San Josè, Costa Rica Food Tour

One of the best ways to get a feel for San Josè is to take the Bites and Sights Food Tour where you will get to sample fresh fruit, local dishes, and Costa Rican coffee. But that’s not all – you will get to hear about the area’s history and explore a few of the buildings that make San Josè special.

Small verdigris green statues of men and women.

When we go somewhere new, we try to book a food tour at the beginning of our trip. It helps us get a feel for the city and to try things that we otherwise probably wouldn’t. We took the San Josè Central Market Bites and Sights Walking Tour in March 2024 which did not disappoint.

Our group met at the Monument de los Presentes. The monument was built in 1953 and is a collection of 10 bronze sculptures of ordinary Costa Ricans. The life-sized replicas of indigenous people were created by Fernando Calvo in 1982 and sold to the Central Bank for $60,000 USD in 1985. Be sure to get a good look and notice how many have on shoes, their facial expressions, their clothing, etc.

Our guide was Oscar and he told us some facts about Costa Rica, such as there are 7 provinces and 5 million people in the country with 3.5 million in the Central Valley alone. There is also a large population of immigrants from Nicaragua which borders Costa Rica to the north.

Man wearing an amplifier talking to a group of people.

Our first stop was at the Central Market (Mercado Central), which was founded in 1880.

Central Market in San Jose.

This was a true taste of authentic Costa Rica. Inside the market, vendors sell trinkets, stuffed animals, produce, meat, live animals, and more. There are also places to eat called sodas (think local mom-and-pop restaurants).

Goods for sale in a market.

The first thing we tried were caldosas – mahi mahi ceviche. It was served in a bag of picaritas (barbecue-flavored corn chips).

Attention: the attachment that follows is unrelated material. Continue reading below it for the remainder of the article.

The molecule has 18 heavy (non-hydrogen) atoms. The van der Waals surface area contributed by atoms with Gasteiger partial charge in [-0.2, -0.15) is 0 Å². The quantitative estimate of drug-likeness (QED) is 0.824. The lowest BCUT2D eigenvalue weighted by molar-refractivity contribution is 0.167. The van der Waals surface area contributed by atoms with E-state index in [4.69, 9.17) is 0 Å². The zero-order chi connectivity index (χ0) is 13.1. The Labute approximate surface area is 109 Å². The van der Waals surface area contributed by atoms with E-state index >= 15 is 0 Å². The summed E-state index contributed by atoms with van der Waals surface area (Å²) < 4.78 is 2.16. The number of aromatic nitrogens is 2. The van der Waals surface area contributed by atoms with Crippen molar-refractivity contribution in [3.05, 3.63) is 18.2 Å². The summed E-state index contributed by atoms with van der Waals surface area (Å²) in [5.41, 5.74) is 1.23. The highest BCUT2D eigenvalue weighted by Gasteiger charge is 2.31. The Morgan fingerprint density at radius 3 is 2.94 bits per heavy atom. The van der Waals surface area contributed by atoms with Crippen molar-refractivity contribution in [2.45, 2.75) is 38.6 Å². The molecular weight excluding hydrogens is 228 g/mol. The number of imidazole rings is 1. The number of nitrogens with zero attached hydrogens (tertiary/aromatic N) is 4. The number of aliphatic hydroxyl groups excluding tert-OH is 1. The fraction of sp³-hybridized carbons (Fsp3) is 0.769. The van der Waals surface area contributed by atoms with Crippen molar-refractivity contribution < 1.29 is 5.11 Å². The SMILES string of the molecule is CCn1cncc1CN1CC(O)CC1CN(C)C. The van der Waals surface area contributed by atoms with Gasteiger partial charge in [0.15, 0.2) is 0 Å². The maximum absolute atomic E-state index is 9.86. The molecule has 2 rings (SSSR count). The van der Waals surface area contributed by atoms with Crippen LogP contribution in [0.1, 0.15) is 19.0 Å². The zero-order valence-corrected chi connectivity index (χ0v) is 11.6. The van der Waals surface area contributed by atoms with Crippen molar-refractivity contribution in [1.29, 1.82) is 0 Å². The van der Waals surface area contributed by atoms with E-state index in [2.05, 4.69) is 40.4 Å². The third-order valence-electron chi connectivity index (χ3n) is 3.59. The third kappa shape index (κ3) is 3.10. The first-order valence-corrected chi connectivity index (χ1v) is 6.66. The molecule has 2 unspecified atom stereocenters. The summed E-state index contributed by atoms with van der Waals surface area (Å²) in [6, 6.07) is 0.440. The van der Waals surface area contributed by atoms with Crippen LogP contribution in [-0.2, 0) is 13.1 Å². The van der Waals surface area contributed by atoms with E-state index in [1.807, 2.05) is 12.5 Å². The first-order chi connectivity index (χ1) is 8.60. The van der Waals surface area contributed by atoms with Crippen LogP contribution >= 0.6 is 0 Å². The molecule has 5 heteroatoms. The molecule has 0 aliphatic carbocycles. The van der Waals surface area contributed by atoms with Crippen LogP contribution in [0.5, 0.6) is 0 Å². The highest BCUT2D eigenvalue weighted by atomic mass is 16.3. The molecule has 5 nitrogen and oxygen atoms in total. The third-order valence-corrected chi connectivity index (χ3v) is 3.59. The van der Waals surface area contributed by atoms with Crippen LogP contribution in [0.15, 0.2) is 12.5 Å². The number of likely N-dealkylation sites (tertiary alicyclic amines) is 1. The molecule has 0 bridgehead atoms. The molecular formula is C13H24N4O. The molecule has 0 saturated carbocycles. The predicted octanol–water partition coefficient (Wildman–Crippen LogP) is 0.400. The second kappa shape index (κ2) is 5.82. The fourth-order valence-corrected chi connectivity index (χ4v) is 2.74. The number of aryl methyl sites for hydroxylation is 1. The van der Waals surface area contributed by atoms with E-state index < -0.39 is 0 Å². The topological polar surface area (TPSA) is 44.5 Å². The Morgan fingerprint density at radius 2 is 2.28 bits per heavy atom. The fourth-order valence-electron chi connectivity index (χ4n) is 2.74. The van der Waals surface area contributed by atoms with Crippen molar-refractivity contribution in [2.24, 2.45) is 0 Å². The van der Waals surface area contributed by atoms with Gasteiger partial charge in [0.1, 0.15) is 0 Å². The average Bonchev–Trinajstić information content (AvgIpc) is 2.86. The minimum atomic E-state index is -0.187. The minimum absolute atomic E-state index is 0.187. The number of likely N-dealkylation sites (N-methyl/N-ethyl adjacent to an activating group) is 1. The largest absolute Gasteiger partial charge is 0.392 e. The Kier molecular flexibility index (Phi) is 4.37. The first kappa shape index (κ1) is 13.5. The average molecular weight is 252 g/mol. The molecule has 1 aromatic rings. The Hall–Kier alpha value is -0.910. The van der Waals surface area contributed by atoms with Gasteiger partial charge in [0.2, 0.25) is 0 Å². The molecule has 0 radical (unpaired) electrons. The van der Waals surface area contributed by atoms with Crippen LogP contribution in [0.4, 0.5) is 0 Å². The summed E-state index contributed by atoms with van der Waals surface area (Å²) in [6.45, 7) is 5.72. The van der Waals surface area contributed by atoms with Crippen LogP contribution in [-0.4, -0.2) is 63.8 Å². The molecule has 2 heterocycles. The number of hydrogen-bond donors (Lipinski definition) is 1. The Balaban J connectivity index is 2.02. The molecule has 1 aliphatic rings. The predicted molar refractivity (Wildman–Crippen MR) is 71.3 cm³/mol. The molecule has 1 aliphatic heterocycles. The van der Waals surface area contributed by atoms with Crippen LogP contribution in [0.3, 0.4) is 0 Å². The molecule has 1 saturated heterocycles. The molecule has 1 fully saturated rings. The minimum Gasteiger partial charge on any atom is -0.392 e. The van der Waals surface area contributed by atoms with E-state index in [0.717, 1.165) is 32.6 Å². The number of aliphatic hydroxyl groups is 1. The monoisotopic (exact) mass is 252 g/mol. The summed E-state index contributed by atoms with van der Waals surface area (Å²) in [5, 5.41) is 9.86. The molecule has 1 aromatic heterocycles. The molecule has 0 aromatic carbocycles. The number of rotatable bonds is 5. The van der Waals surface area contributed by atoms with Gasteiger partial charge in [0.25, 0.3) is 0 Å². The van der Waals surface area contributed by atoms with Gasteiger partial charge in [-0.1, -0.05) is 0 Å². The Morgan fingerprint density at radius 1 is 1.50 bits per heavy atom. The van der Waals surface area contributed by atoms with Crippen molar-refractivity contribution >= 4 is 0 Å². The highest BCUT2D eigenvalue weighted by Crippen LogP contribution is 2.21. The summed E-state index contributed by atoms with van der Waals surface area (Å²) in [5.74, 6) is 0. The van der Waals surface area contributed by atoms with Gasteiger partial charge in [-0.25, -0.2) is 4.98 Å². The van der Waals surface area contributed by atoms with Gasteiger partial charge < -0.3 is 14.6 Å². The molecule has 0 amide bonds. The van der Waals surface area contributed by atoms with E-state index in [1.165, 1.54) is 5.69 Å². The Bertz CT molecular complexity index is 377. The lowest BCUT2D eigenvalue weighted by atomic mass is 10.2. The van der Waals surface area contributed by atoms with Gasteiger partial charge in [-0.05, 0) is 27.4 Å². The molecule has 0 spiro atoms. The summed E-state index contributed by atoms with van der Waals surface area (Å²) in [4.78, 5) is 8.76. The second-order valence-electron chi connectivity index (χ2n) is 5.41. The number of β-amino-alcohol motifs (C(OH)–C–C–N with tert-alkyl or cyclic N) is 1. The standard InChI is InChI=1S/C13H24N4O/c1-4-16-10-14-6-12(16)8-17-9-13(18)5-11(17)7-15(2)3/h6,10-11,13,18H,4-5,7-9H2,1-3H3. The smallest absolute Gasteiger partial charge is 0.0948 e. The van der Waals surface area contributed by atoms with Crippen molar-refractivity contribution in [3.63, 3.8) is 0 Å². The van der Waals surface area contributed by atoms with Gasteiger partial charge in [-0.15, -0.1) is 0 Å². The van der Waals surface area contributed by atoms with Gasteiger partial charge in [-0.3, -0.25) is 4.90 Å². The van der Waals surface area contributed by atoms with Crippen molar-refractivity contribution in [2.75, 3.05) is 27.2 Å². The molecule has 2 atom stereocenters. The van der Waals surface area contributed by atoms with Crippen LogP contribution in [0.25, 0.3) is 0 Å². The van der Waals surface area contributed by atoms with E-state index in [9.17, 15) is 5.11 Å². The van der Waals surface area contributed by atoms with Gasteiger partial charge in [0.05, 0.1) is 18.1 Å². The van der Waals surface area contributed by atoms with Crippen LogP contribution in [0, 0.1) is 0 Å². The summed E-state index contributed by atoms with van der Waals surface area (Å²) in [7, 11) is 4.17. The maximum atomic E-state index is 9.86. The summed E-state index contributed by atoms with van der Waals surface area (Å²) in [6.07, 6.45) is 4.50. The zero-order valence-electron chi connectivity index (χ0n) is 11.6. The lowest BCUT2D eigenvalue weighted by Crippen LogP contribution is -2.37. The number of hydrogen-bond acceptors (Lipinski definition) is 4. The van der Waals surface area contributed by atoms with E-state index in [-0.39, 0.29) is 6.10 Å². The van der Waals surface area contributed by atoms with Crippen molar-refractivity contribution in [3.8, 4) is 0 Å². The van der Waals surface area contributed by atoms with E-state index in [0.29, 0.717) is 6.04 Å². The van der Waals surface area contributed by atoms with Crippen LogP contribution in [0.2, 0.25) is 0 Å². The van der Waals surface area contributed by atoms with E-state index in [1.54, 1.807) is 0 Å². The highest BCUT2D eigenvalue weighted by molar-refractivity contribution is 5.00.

Man holding a bag of chips topped with ceviche.

When you go through the market, be sure to pay close attention. Yes, that’s a real pig’s head pictured below.

Pig's head for sale in a meat department.

The contraptions below are Costa Rican “coffee makers.” It is called a chorreador and functions much like an American brew over coffee maker. Costa Ricans have been making coffee this way for over 200 years.

Costa Rican coffee makers.

Before making our way to the next market, we had the chance to use the restroom. Note: you need to pay 300 colones (approximately 60 cents) to use the restroom at the market.

Window to an office where people pay to use the restroom.

We made our way to another large market, Mercado Borbón. This is more of a farmers’ market and plenty of fresh produce was for sale in the market.

Fruits for sale at a market.
Habaneros, potatoes, ginger, and carrots.

San Josè is hilly, and this is quite evident inside the market, where the aisles are sloped. This is real Costa Rica.

People walking down an aisle inside of a market in San Jose.

It was in the second market where we tried more delicious Costa Rican fruits, such as cas, a member of the guava family, and granadillas, a native passionfruit. (The name of the latter translates to “little grenade.”)

Collage of food sampled at markets in San Jose, Costa Rica.

I was hooked on the crunchy seeds and sweet mucilage that surrounds them. I ended up buying some and enjoyed them later.

I would have loved to have bought some cacao and brought it home. Although it has a somewhat bitter taste, I found it quite enjoyable.

Bucket filled with cacao beans.

For the sights, we visited the Metropolitan Cathedral of San Josè (Catedral Metropolitana). Originally built in 1802, the neoclassical basilica has been rebuilt a total of 4 times thanks to seismic activity (earthquakes).

Large white catholic church.

Because Costa Rica lies on the Ring of Fire, it experiences many earthquakes daily (somewhere around 50). Most of them are unfelt.

Ornate ceiling inside of a catholic church.

Our next-to-last last stop was at the National Theater (Teatro Nacional de Costa Rica). One piece of information I found quite interesting is that Costa Rica was fourth in the world in terms of electricity, and theater was first in Costa Rica.

Completed in 1897, the theater is still the site of performances by local artists. Coffee lovers will appreciate being able to enjoy a cup of coffee and a homemade pastry while surrounded by neoclassical architecture that oozes with history and art.

We concluded our tour at a restaurant, sampling coffee, enjoying a tamale, and making small empanadas.

Tours can be purchased through Get Your Guide, and rates are from $29.00 per person. They last 3 hours and are a fantastic way to “sample” San Josè. If you go, please don’t forget to leave a tip for your guide.

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